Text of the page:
As to funding, competition is costly. Doing away with it will save a lot of money, which can be used to fund patient care. Since the internal market was introduced under John Major, administration costs as a proportion of NHS spending have gone up from 4% to over 14% and rising, as more and more clinical commissioning groups feel themselves forced to go down the competition route. Here is a well-thought-out path towards recovery, which deserves at least a mention.
Jeanne Warren
Garsington, Oxfordshire

Britain's Home Secretary May delivers a speech in central London
The counter-terrorism and security bill currently being debated in parliament was outlined by Theresa May, the home secretary, in a speech at the Royal United Services Institute in November. Photograph: Toby Melville/Reuters

We are deeply concerned that the counter-terrorism and security bill currently being debated in parliament will place an unlawful and unenforceable duty on educational institutions and staff.

One of the purposes of post-compulsory education is to foster critical thinking in staff, students and society more widely. Our universities and colleges are centres for debate and open discussion, where received wisdom can be challenged and controversial ideas put forward in the spirit of academic endeavour.

This principle of academic freedom is enshrined in the Education (No 2) Act 1986, which places a duty on universities and colleges to “ensure that freedom of speech within the law is secured for members, students and employees of the establishment and for visiting speakers”.

Part 5 of the new legislation would place a statutory duty on those same institutions to prevent students being drawn into terrorism. We share the concerns raised by the joint committee on human rights about how this duty would work alongside existing requirements to ensure freedom of speech. Universities take their duty of care towards students very seriously, and guidance is already in place to combat extremism in academic settings.

This proposed legislation is both unnecessary and ill-conceived, and we are calling on the government to urgently rethink its proposals and take appropriate steps to ensure that academic freedom remains uncompromised by any efforts to tackle extremism in the UK.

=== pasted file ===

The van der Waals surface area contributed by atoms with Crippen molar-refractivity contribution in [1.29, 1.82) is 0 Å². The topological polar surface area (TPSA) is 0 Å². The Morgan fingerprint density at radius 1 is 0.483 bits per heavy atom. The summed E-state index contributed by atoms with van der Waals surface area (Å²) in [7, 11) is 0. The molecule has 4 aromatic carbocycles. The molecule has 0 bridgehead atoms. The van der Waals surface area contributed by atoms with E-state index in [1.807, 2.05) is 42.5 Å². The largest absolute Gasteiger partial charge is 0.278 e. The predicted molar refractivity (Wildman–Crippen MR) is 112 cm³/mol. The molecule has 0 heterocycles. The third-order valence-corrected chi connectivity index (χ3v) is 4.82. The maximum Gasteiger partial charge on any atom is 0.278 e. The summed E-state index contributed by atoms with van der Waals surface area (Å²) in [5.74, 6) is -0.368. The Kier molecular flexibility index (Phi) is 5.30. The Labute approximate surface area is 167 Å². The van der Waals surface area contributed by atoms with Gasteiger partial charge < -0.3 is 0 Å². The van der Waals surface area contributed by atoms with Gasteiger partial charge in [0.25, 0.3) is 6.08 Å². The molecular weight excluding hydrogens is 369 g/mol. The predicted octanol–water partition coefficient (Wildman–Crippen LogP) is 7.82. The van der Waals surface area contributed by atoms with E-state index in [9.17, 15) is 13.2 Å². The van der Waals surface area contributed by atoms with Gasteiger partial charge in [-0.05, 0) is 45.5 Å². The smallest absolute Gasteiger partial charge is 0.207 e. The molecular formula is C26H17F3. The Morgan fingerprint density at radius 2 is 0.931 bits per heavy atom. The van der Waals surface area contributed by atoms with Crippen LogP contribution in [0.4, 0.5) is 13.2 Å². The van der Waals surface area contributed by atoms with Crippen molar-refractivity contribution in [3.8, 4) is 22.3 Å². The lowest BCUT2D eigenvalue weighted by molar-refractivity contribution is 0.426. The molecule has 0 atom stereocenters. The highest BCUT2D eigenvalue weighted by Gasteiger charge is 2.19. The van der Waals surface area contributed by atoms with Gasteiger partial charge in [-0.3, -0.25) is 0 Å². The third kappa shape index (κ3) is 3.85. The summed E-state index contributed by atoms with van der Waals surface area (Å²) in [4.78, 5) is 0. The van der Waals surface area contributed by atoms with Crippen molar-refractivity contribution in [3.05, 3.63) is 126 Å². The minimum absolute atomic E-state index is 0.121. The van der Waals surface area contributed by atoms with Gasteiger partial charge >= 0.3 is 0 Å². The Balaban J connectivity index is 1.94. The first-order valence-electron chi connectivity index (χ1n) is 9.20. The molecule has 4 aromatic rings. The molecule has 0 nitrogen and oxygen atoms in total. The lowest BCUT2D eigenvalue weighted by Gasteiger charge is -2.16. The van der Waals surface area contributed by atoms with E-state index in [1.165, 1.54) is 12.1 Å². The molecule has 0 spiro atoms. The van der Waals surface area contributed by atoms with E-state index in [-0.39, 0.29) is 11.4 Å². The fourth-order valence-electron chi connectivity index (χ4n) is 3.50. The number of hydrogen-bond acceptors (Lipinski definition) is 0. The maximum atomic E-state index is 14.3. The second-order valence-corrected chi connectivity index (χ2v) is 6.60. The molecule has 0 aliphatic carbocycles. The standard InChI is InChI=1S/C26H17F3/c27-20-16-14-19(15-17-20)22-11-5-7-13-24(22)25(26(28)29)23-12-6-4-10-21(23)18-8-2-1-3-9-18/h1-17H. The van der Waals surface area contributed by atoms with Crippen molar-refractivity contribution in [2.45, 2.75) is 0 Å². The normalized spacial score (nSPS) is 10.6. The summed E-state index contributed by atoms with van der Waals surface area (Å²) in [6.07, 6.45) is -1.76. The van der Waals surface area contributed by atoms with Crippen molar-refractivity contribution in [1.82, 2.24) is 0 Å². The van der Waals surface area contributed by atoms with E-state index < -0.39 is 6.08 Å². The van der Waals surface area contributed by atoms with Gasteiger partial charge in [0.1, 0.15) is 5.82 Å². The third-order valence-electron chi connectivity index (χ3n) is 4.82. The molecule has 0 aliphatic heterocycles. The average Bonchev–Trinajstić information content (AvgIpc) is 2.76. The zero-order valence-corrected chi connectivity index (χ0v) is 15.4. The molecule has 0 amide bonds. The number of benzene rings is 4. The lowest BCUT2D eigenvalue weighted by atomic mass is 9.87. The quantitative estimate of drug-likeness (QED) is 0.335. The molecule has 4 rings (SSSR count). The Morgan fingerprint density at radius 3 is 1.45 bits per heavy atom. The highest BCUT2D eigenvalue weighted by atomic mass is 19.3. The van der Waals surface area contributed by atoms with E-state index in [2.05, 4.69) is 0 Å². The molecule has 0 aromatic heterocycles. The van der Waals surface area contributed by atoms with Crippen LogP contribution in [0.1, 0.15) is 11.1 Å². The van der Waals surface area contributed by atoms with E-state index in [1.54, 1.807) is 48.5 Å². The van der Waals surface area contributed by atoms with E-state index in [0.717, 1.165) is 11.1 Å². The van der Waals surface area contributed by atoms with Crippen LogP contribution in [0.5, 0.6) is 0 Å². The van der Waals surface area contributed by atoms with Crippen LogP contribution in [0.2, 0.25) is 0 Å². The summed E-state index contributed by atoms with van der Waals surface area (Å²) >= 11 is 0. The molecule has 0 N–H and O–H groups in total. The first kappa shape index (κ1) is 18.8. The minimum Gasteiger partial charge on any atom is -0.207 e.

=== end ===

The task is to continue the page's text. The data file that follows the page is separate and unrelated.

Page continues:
The best response to acts of terror against UK civilians is to maintain and defend an open, democratic society in which discriminatory behaviour of any kind is effectively challenged. Ensuring colleges and universities can continue to debate difficult and unpopular issues is a vital part of this. Draconian crackdowns on the rights of academics and students will not achieve the ends the government says it seeks.
Professor Wendy James





Sir, The BMA is urging MPs to support the regulations being debated today on the use of mitochondrial donation, which can prevent inherited conditions in children that can lead to severe disease, disability or death.

While we echo calls for the need for proper review before this new technique is used in clinical practice, we are reassured by the thorough ethical and scientific reviews, and the extensive public consultations that have already taken place.

We believe now is the time to move a step closer to the use of the technique by those who want to avoid having children affected by these devastating conditions.

The UK has an effective and trusted regulator which makes the final decision about whether and when to allow new techniques to proceed. If the regulations are passed by parliament this does not mean that the work can immediately go ahead; it gives the Human Fertilisation and Embryology Authority the power to approve the procedure as and when it deems it appropriate, based on expert review and evidence.
Dr John Chisholm
Chairman, BMA medical ethics committee